KARACHI: The Social Service Society of Foundation Public School’s (FPS) A-Level campus is working on making this kind of work mandatory for all A-Level schools in the city.
According to Muneer Iqbal, the chairperson of the society, he and his peers are already in touch with students from other schools to push for this demand. Meanwhile, the school’s society plans to publicise the cause at events in different schools. “As youngsters, we should contribute to the society by helping those who are in need,” Iqbal said.
At the FPS A-Levels campus, all of the 120 first-year students have to do mandatory community service of 30 hours to be able to pass to the second year. They are free to choose what kind of work they want to do.
They can, for example, teach at government schools, tend to the elderly at shelter homes, or spend time with the mentally or physically challenged or those suffering from life-threatening diseases.
“Community service is greatly needed at government schools because they are in a deplorable state,” said Iqbal. “If educated people like us step forward, we can make a huge difference.”
Another student, Hamza Masood, also at FPS, believes that community service also gives students applying to universities abroad an edge. “Foreign universities prefer students who have done social service,” he said. “Even the top universities in Pakistan, like the Lahore University of Management Sciences, give credit to social service.”
But Masood does not do charity work because it will get him admission to a foreign university. According to him, at the end of the day it is satisfaction that one gets from helping the people that matters.
“I went to Dar ul Sukoon five months after I did community service there,” he said. “I was delighted when two children recognised me and called me by my name. They made me realise that our visits meant a lot to them.”
It seemed like students of other A-Level schools feel the same way. Saba Basit, who studies at Nixor College, believes that students should be made aware of how important serving the community was.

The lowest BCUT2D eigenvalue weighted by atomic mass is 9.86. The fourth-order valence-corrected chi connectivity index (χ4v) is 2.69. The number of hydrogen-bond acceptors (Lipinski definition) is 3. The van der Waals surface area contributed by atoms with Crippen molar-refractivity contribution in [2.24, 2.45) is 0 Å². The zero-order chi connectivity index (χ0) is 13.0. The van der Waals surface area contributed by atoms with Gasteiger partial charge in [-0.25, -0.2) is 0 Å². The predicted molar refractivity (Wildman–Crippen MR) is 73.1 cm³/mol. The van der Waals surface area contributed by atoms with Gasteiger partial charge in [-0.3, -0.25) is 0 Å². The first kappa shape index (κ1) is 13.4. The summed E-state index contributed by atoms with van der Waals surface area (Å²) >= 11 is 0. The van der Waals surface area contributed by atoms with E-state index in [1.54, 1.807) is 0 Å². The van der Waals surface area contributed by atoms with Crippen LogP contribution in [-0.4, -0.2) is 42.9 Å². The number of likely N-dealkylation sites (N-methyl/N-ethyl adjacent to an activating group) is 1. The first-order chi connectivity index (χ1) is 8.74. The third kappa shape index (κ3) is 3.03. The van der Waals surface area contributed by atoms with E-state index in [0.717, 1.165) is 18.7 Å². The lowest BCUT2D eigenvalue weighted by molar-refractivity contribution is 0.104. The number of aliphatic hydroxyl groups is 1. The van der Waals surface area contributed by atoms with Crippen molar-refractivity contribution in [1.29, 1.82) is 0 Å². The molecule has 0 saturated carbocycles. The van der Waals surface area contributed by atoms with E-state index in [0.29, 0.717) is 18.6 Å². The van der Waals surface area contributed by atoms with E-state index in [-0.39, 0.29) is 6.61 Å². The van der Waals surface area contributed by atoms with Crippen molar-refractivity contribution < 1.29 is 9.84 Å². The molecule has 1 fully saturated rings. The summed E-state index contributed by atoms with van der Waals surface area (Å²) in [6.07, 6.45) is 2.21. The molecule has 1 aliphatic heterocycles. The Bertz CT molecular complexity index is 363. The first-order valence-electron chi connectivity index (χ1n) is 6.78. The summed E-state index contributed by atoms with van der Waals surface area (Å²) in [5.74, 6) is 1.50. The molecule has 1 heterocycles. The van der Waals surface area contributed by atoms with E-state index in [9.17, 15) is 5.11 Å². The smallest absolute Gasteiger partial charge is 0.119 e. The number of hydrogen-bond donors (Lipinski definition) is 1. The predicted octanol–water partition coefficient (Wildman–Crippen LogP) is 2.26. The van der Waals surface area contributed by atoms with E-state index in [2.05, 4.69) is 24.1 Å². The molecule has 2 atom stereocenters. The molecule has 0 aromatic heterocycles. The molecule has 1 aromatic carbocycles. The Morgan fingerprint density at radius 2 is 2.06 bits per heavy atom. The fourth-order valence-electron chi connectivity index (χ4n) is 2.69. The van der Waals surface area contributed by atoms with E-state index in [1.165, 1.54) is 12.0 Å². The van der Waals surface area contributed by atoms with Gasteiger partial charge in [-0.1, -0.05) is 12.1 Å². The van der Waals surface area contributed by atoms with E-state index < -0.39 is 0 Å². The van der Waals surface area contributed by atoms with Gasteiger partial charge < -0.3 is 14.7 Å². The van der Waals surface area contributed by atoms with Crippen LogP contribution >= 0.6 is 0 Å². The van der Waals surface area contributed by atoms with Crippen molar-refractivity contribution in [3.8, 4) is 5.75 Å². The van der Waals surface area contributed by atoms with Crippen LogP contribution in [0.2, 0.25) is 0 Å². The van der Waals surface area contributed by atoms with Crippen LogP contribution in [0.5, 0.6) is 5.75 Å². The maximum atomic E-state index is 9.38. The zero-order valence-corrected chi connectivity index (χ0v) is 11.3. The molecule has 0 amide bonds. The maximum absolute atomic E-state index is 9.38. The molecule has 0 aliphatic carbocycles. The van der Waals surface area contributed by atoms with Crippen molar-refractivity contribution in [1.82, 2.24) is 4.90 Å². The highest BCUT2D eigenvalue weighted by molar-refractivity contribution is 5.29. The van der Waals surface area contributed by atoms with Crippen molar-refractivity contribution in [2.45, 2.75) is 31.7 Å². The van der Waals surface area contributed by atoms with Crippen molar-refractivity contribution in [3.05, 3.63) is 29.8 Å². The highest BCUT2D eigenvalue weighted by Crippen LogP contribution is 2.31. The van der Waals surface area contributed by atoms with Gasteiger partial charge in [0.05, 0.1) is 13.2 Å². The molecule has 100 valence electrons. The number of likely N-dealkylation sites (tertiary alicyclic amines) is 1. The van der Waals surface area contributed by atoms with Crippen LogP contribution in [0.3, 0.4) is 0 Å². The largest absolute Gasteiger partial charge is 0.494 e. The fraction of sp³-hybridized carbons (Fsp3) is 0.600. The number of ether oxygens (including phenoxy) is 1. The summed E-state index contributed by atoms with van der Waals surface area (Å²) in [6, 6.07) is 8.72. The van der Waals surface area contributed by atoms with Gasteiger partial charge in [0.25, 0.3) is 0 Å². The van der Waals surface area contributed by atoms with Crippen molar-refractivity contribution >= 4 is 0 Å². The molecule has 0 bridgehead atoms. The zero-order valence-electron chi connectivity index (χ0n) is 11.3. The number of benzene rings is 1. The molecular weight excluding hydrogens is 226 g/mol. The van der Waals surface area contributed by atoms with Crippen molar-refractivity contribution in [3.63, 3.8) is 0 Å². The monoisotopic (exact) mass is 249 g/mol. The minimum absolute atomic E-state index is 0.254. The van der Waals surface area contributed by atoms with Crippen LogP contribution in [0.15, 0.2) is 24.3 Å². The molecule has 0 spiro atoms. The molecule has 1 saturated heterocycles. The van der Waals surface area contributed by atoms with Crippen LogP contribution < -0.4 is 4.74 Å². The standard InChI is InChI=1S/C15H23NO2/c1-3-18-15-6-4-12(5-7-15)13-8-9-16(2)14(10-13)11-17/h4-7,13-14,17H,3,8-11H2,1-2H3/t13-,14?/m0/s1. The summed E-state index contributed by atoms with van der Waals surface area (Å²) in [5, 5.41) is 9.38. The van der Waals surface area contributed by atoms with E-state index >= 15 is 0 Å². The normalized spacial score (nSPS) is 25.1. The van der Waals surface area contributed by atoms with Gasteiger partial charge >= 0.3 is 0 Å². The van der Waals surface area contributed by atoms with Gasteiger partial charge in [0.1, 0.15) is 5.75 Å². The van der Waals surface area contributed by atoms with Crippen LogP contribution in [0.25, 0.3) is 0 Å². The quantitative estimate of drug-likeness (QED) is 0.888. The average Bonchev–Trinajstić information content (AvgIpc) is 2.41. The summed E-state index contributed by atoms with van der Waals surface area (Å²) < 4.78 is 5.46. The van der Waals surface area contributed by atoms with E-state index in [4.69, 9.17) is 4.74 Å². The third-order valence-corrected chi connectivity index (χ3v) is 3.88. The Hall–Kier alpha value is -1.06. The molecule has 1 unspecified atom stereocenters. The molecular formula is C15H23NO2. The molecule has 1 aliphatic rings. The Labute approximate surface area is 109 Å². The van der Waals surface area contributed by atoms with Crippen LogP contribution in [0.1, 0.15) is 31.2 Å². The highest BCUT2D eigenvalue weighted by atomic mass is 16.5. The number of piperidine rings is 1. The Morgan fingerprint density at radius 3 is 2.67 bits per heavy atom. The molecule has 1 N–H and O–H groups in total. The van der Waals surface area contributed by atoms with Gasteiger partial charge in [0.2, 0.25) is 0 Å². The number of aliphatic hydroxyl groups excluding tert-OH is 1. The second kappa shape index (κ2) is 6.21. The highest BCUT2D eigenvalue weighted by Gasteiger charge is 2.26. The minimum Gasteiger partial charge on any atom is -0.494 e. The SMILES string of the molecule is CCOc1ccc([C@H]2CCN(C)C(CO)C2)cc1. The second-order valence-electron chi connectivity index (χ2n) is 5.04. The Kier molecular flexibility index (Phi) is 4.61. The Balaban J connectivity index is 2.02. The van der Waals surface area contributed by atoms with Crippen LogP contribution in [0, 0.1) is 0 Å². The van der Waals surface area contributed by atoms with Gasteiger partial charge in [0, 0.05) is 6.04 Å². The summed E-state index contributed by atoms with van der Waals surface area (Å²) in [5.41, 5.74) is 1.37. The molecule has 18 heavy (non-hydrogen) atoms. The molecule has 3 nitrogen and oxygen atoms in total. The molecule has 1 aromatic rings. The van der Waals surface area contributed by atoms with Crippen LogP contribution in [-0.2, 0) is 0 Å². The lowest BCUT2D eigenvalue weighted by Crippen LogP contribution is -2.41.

“Community service should be made mandatory but students should know what they are doing is important for the community rather than it being imposed upon them,” said Basit. “Social service does not only mean going to hospitals or old homes. It means that we can also help others in our neighborhoods as well.”
Though community service is not compulsory at Nixor, Basit says that there are still 20 groups of students who do charity work. Basit herself heads the Nixor Culinary – the group cooks food and then serves it the underprivileged once a week.
Sadia Syed Ali, an A-Level teacher, said that social service was necessary to bridge the divide between the rich and the poor. “Empathy and sympathy are leaving our society,” she said. “We need to educate our children to care for others.”
An official of the resource generation and outreach department at the Sindh Institute of Urology and Transplantation (SIUT) said that their student volunteer programme has been very successful. “Around 3,000 students from over 100 schools have participated in community service so far,” she said.
The SIUT holds the programme every year during the vacations. It includes nursing training for the students and teaches them how to take care of the patients. The official said that a lot of students spent time in the pediatric ward reading story books to the children. She mentioned the names of the schools which were most regular: The Lyceum School, Mama Parsi and Foundation Public School were among them. “Sometimes the teachers also come with the students and do community service.”
An education expert, Abbas Husain, thought that since the educated youth is in school, educational institutes should encourage their students. He agreed that community service was not only limited to hospital visits and old homes. “The students should be encouraged to help people,” he said. “For example, they can pay utility bills for senior citizens or people who cannot do it themselves or they can help those who are illiterate fill out a form.”
Published in The Express Tribune, January 18th, 2012.